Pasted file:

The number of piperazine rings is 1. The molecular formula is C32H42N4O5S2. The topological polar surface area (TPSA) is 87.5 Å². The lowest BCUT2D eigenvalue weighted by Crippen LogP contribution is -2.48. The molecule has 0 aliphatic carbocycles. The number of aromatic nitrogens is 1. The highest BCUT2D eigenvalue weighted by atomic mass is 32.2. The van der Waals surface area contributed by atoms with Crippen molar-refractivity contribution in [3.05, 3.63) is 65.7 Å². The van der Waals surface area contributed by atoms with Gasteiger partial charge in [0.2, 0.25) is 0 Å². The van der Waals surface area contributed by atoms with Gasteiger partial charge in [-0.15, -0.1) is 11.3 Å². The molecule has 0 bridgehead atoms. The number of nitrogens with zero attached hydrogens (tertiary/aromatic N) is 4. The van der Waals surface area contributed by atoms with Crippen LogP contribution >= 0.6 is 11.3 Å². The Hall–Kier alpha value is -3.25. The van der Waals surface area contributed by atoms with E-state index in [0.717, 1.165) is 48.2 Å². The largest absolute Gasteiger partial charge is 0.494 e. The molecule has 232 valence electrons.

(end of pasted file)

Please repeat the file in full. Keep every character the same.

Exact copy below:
The number of piperazine rings is 1. The molecular formula is C32H42N4O5S2. The topological polar surface area (TPSA) is 87.5 Å². The lowest BCUT2D eigenvalue weighted by Crippen LogP contribution is -2.48. The molecule has 0 aliphatic carbocycles. The number of aromatic nitrogens is 1. The highest BCUT2D eigenvalue weighted by atomic mass is 32.2. The van der Waals surface area contributed by atoms with Crippen molar-refractivity contribution in [3.05, 3.63) is 65.7 Å². The van der Waals surface area contributed by atoms with Gasteiger partial charge in [0.2, 0.25) is 0 Å². The van der Waals surface area contributed by atoms with Gasteiger partial charge in [-0.15, -0.1) is 11.3 Å². The molecule has 0 bridgehead atoms. The number of nitrogens with zero attached hydrogens (tertiary/aromatic N) is 4. The van der Waals surface area contributed by atoms with Crippen LogP contribution >= 0.6 is 11.3 Å². The Hall–Kier alpha value is -3.25. The van der Waals surface area contributed by atoms with E-state index in [0.717, 1.165) is 48.2 Å². The largest absolute Gasteiger partial charge is 0.494 e. The molecule has 232 valence electrons.